Trump pulls U.S. out of Iran nuclear deal

“I am announcing that the United States will withdraw from the Iran nuclear deal,” President Donald Trump announced to a room of reporters at the White House today. Read the rest

Paypal blacklists payments for a World Socialists pamphlet about the Iranian opposition

The Struggle Against Imperialism and for Workers' Power in Iran is a $3.50 pamphlet by Keith Jones of the Socialist Equality Party of Canada; published by Mehring Books and distributed by the World Socialist Web Site. Read the rest

Iran's mass protests were triggered by publication of a budget that revealed the costs of Shia evangelism

For more than a month, Iran has been rocked by mass demonstrations in its major and outlying cities, but the origin of these protests has been obscure. Read the rest

Tehran's police tell women that violations of religious dress codes will henceforth be treated as civil offenses, not criminal offenses

Iranian president Hassan Rouhani campaigned for re-election last year on a reform platform, and in the wake of his successful campaign, the police in the Iranian capital of Tehran have notified women that failures to adhere to the country's brutal religious dress-code will be treated as civil offenses and punished with fines, not jail sentences. Read the rest

Iran sucks at censoring apps, so the Persian diaspora is using them for unfiltered political discussion

With a (symbolic) (but it's a potent symbol) election looming in Iran, the global Persian diaspora is not lacking for news organs that are producing the kind of unfiltered political news that would get you jailed or killed in Iran. Read the rest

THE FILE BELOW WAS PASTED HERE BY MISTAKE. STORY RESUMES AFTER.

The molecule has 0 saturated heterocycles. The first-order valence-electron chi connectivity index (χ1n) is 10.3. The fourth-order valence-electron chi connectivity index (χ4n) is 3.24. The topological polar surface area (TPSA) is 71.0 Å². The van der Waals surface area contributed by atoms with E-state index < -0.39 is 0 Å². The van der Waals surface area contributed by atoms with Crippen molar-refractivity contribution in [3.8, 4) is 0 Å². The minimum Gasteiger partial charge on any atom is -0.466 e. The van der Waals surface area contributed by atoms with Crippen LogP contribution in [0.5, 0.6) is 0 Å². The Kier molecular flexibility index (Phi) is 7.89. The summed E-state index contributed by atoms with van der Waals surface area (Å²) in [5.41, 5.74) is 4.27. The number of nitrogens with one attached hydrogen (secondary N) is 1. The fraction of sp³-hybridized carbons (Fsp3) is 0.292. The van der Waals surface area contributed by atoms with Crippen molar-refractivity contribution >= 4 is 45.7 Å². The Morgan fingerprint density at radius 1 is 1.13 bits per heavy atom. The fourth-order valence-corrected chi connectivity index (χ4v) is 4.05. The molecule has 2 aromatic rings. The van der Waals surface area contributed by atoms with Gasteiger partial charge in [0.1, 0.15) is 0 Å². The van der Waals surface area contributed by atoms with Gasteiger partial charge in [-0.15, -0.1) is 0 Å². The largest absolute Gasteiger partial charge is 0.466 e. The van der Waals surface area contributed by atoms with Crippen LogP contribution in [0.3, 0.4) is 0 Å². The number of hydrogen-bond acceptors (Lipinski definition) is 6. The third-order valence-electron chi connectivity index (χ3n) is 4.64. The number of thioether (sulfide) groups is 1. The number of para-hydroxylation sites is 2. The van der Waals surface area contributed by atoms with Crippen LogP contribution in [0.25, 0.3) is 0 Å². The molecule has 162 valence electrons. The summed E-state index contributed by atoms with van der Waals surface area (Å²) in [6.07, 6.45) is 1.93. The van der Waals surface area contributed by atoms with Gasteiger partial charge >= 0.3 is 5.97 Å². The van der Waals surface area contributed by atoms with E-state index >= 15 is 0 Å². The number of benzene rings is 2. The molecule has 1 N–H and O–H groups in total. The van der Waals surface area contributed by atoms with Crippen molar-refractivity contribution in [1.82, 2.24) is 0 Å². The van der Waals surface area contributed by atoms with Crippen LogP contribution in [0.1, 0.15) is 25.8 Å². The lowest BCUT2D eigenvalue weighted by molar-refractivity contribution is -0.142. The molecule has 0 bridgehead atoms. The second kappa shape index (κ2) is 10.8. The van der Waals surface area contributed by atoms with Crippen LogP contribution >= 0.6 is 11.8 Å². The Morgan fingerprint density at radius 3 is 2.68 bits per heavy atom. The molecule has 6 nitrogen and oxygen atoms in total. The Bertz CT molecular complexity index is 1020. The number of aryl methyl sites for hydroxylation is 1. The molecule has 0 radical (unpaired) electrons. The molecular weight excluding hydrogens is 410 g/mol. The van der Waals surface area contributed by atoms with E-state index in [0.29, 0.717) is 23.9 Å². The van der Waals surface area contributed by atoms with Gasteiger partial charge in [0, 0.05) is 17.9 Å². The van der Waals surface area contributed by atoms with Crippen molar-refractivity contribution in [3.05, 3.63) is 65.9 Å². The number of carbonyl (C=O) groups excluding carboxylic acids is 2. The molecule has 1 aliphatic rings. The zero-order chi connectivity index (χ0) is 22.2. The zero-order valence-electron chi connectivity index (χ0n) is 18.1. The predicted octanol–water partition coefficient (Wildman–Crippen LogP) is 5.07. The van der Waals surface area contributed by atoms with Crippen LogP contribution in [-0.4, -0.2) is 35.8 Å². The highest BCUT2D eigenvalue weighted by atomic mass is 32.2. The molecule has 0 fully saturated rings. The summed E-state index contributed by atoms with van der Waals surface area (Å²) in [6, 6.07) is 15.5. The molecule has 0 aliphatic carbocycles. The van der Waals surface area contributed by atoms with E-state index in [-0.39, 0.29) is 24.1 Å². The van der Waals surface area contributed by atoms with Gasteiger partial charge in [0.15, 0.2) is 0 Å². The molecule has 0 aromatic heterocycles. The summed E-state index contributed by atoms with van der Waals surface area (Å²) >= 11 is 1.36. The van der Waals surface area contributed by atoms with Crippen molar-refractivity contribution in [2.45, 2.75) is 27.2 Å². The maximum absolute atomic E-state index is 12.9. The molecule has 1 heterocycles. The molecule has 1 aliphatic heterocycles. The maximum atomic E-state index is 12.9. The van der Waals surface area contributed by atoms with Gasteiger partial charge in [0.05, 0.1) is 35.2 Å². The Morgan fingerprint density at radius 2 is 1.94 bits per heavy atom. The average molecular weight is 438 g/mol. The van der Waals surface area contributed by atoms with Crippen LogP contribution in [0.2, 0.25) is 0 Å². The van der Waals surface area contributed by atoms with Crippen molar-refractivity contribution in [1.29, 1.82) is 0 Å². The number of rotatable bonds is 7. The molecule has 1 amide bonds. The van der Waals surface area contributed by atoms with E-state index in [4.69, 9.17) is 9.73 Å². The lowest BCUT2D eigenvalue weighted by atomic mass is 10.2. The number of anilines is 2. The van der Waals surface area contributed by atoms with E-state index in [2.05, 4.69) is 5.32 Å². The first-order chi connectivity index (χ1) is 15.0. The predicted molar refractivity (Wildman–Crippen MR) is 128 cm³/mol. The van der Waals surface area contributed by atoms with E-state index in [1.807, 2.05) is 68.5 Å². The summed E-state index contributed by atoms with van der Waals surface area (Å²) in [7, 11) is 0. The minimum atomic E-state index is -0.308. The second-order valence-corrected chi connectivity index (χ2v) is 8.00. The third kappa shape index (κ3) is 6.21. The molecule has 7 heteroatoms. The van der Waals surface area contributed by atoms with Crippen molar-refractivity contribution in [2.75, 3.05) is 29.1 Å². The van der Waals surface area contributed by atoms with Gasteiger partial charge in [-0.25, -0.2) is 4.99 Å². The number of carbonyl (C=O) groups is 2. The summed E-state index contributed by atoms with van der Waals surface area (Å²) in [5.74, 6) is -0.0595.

Sassy Trump Remembers Cake He Ate While Bombing Iraq Or Syria or Something

God Bless America, God Bless Sassy Trump, and God Bless Peter Serafinowicz. Read the rest

Cyber-arms dealers offer to sell surveillance weapons to undercover Al Jazeera reporters posing as reps of South Sudan and Iran

Companies in the EU and China have been caught offering to commit fraud to launder sales of mass surveillance weapons to Al Jazeera reporters posing as representatives of autocratic regimes under sanction for gross human rights abuses; these weapons would allow their users to target and round up political dissidents for arbitrary detention, torture and murder. Read the rest

Sean Spicer claims that Houthi rebel assault on Saudi frigate was an Iranian attack on a US warship

Houthi rebels from Yemen attacked a Saudi frigate; White House spokesman Sean Spicer falsely claimed that this was Iranian forces attacking a US Naval ship and thus an act of war; no one from the White House press corps corrected him or followed up. Read the rest

The hacker who took over San Francisco's Muni got hacked

Last week, the San Francisco Municipal Light Rail system (the Muni) had to stop charging passengers to ride because a ransomware hacker had taken over its network and encrypted the drives of all of its servers. Read the rest

Women competitors must wear hijabs at chess world championship, oddly awarded to Iran

If you thought soccer's world cup being awarded to baking-hot Qatar marked the zenith of sporting corruption, give FIDE a chance: the international chess federation's forthcoming world championship is headed to Iran, and women players must wear the hijab to compete. UK tabloids quote leading women chess players as threatening to quit the tournament rather than obey.

US women's champion Nazi Paikidze said: ‘It is absolutely unacceptable to host one of the most important women's tournaments in a venue where, to this day, women are forced to cover up with a hijab.

‘I understand and respect cultural differences. But, failing to comply can lead to imprisonment and women's rights are being severely restricted in general. It does not feel safe for women from around the world to play here.’

She added: ‘If the situation remains unchanged, I will most certainly not participate in this event.’

It's insane, but entirely in keeping with FIDE's brainier-than-thou shiftiness, to think that Tehran is a good place to host the key event on their highly-politicized mind game's calendar. For starters, there's a current U.S. government travel warning telling citizens not to go there at all.

(I would go, but wear a Burka) Read the rest

Iranians connected to phishing attempt on tortured Syrian activist